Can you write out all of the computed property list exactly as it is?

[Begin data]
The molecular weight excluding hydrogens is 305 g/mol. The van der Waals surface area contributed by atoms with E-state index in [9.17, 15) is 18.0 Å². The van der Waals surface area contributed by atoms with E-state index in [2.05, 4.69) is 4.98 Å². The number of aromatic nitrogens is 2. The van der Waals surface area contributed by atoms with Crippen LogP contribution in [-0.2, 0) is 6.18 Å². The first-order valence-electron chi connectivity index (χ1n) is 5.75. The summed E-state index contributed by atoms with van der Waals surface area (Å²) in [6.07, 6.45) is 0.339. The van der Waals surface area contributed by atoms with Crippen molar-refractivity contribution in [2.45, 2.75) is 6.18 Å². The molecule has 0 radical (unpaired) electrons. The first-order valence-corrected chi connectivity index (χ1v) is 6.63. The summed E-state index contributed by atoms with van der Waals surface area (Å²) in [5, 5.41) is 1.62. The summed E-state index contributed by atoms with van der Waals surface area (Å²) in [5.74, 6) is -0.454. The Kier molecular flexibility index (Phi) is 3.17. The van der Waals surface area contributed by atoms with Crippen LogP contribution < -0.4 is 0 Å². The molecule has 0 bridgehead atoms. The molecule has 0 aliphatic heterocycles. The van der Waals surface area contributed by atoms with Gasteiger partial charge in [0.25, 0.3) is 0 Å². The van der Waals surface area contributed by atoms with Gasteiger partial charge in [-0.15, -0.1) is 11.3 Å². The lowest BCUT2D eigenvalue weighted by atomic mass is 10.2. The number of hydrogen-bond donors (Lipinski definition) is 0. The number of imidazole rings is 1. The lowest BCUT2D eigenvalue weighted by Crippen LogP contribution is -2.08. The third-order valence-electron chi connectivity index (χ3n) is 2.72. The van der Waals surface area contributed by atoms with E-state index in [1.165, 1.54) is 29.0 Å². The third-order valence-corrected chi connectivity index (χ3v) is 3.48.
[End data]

The molecular weight excluding hydrogens is 305 g/mol. The van der Waals surface area contributed by atoms with E-state index in [9.17, 15) is 18.0 Å². The van der Waals surface area contributed by atoms with E-state index in [2.05, 4.69) is 4.98 Å². The number of aromatic nitrogens is 2. The van der Waals surface area contributed by atoms with Crippen LogP contribution in [-0.2, 0) is 6.18 Å². The first-order valence-electron chi connectivity index (χ1n) is 5.75. The summed E-state index contributed by atoms with van der Waals surface area (Å²) in [6.07, 6.45) is 0.339. The van der Waals surface area contributed by atoms with Crippen molar-refractivity contribution in [2.45, 2.75) is 6.18 Å². The molecule has 0 radical (unpaired) electrons. The first-order valence-corrected chi connectivity index (χ1v) is 6.63. The summed E-state index contributed by atoms with van der Waals surface area (Å²) in [5, 5.41) is 1.62. The summed E-state index contributed by atoms with van der Waals surface area (Å²) in [5.74, 6) is -0.454. The Kier molecular flexibility index (Phi) is 3.17. The van der Waals surface area contributed by atoms with Crippen LogP contribution < -0.4 is 0 Å². The molecule has 0 bridgehead atoms. The molecule has 0 aliphatic heterocycles. The van der Waals surface area contributed by atoms with Gasteiger partial charge in [0.25, 0.3) is 0 Å². The van der Waals surface area contributed by atoms with Gasteiger partial charge in [-0.15, -0.1) is 11.3 Å². The lowest BCUT2D eigenvalue weighted by atomic mass is 10.2. The number of hydrogen-bond donors (Lipinski definition) is 0. The number of imidazole rings is 1. The lowest BCUT2D eigenvalue weighted by Crippen LogP contribution is -2.08. The third-order valence-electron chi connectivity index (χ3n) is 2.72. The van der Waals surface area contributed by atoms with E-state index in [1.165, 1.54) is 29.0 Å². The third-order valence-corrected chi connectivity index (χ3v) is 3.48.